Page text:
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6 of 6 people found the following review helpful
5.0 out of 5 stars If at first...
I have read all of Douglas Coupland's fiction and think he is an immensely thought-provoking and inspiring author. "Generation X" was the first of his novels I read and I have to admit at that time I didn't really get into the book or enjoy it much. However, I then read "Life After God" and loved it. It was only after reading several of his other novels that I decided...
Published on 24 April 2005 by lisa-zc

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20 of 22 people found the following review helpful
2.0 out of 5 stars Smug and overly pleased with itself
Okay, let's be clear. I'm the exact demographic for this novel. And I recognised pretty much all the references it makes. And I like witty cynicism. Hell, I've even been to Palm Springs. So it isn't as if I "didn't get it" or that it somehow "went over my head".

I can live with the fact that there's no plot, no character develops or changes, or that there is no...
Published on 2 Mar 2009 by bloodsimple


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6 of 6 people found the following review helpful
5.0 out of 5 stars If at first..., 24 April 2005
This review is from: Generation X: Tales for an Accelerated Culture (Paperback)
I have read all of Douglas Coupland's fiction and think he is an immensely thought-provoking and inspiring author. "Generation X" was the first of his novels I read and I have to admit at that time I didn't really get into the book or enjoy it much. However, I then read "Life After God" and loved it. It was only after reading several of his other novels that I decided to have another go at "Genereation X". What a revelation! I have to say that I don't understand why I didn't enjoy it the first time. It is an amazing book. The narrative is full of inciteful observations about friendship and finding meaning within modern Western society. It is a book I have now read several times and it never ceases to amaze and amuse me.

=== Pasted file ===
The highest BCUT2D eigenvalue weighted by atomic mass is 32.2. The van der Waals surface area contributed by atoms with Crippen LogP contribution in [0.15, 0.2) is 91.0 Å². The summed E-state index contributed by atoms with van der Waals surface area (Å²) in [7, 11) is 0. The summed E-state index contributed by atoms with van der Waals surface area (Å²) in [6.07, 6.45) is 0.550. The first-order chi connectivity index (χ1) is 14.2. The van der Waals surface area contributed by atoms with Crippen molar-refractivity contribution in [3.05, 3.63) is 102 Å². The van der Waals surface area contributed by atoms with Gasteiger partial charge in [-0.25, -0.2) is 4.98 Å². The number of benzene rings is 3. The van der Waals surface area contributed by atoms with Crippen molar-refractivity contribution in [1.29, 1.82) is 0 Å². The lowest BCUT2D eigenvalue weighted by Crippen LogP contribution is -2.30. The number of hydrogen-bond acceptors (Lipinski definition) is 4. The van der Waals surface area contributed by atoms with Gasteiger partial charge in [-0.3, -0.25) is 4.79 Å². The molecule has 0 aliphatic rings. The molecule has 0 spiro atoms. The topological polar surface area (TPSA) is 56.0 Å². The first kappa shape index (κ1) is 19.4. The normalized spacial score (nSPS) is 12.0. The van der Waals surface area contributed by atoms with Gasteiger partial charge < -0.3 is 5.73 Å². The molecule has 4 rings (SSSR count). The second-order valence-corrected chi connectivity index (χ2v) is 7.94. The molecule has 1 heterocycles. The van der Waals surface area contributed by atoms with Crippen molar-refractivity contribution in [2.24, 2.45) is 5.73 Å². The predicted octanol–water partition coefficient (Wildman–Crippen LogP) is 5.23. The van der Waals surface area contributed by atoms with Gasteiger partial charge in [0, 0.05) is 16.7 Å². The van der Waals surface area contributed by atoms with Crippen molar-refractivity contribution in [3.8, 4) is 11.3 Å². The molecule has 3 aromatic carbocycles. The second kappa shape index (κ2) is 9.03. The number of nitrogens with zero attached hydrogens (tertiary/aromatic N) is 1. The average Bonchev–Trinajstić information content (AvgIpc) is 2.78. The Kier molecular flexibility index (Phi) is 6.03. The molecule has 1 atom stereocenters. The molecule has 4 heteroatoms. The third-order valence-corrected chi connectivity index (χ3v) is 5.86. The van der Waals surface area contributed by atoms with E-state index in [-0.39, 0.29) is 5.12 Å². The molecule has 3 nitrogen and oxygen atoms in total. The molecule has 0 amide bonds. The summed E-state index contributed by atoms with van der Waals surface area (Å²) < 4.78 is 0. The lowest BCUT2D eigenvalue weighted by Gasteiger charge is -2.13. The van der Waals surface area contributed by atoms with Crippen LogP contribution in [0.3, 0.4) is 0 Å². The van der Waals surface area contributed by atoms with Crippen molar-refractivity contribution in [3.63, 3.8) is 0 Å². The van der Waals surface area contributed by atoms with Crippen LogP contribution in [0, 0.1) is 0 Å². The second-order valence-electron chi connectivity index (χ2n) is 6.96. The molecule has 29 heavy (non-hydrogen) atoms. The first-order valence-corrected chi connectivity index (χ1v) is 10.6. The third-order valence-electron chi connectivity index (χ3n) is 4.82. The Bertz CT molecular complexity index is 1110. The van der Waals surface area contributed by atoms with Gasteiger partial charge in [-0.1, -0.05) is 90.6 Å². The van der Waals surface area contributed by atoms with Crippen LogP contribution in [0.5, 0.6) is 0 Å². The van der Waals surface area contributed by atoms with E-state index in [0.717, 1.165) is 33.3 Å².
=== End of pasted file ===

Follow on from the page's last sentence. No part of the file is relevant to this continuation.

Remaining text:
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3 of 3 people found the following review helpful
4.0 out of 5 stars 90s postmodernism, 1 Jun 2005
By A Customer
This review is from: Generation X: Tales for an Accelerated Culture (Paperback)
I enjoyed this book, it is a light read, and all the more compelling because essentially nothing happens. Despite their eccentric personalities and life-choices, the characters are believable for this reason in so far as they are the mouthpiece of alienation and the lack of a coherent world-view.
Despite the other review, this book *is* an attempt at characterising post-modenity, and explicitly so. More specifically it is a very 90s trendy post modernism and its characters belong to the nineties world. This is a good thing in itself, but already makes the book somewhat nostalgic for me only nine years later, and will date its relevance considerably in the long term.
Especial pleasure came for me when nearing the end, I realised (without giving anything away) that the three central characters with their McJobs (a nod to Ritzer I think), complaining to one another and terminal lack of ambition are despite everything....happy. At least so long as they have the company of other like minded people to tell their bedtime stories to.
Incidentally the footnote definition of 'bambification' kept me laughing all day.
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20 of 22 people found the following review helpful
2.0 out of 5 stars Smug and overly pleased with itself, 2 Mar 2009
By 
bloodsimple (nottingham, uk) - See all my reviews
This review is from: Generation X: Tales for an Accelerated Culture (Paperback)
Okay, let's be clear. I'm the exact demographic for this novel. And I recognised pretty much all the references it makes. And I like witty cynicism. Hell, I've even been to Palm Springs. So it isn't as if I "didn't get it" or that it somehow "went over my head".

I can live with the fact that there's no plot, no character develops or changes, or that there is no pace or drive to the narrative. The problem with this book is that, like Coupland's other efforts, it is less than the sum of its parts.

The cynical, I-always-see-through-marketing-hype style grates very early on. All three of the characters basically sound the same, act the same, and think the same. There is no spark or conflict between them - they all agree on pretty much everything. The smug "I'm cool because I'm deliberately a slacker" attitude is morally and ethically empty - it's a dismal anti-choice that teaches the reader nothing about anything.

Bits I enjoyed? The small definitions at the bottom weren't bad, in the same way they would (and really should) have been if they'd appeared as minor asides in a daily newspaper. Some of them seemed forced and shoehorned into an arch definition. And occasionally, when Coupland trusted himself not to play a smarmy, wisecracking slacker, the description can work well.